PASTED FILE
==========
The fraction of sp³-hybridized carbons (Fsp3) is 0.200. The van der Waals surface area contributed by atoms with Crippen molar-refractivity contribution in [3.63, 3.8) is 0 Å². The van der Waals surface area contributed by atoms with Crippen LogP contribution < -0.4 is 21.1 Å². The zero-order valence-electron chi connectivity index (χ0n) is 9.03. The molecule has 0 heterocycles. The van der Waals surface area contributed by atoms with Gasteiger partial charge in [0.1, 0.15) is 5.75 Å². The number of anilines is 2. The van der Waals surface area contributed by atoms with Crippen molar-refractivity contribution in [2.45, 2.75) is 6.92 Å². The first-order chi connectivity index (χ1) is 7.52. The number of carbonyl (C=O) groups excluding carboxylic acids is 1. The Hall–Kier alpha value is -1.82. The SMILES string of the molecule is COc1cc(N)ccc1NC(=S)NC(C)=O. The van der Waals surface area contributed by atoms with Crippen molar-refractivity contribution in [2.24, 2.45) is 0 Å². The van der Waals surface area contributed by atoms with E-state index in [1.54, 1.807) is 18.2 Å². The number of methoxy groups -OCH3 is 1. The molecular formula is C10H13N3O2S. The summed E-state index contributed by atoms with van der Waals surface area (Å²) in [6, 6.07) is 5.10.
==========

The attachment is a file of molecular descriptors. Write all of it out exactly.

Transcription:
The fraction of sp³-hybridized carbons (Fsp3) is 0.200. The van der Waals surface area contributed by atoms with Crippen molar-refractivity contribution in [3.63, 3.8) is 0 Å². The van der Waals surface area contributed by atoms with Crippen LogP contribution < -0.4 is 21.1 Å². The zero-order valence-electron chi connectivity index (χ0n) is 9.03. The molecule has 0 heterocycles. The van der Waals surface area contributed by atoms with Gasteiger partial charge in [0.1, 0.15) is 5.75 Å². The number of anilines is 2. The van der Waals surface area contributed by atoms with Crippen molar-refractivity contribution in [2.45, 2.75) is 6.92 Å². The first-order chi connectivity index (χ1) is 7.52. The number of carbonyl (C=O) groups excluding carboxylic acids is 1. The Hall–Kier alpha value is -1.82. The SMILES string of the molecule is COc1cc(N)ccc1NC(=S)NC(C)=O. The van der Waals surface area contributed by atoms with Crippen molar-refractivity contribution in [2.24, 2.45) is 0 Å². The van der Waals surface area contributed by atoms with E-state index in [1.54, 1.807) is 18.2 Å². The number of methoxy groups -OCH3 is 1. The molecular formula is C10H13N3O2S. The summed E-state index contributed by atoms with van der Waals surface area (Å²) in [6, 6.07) is 5.10.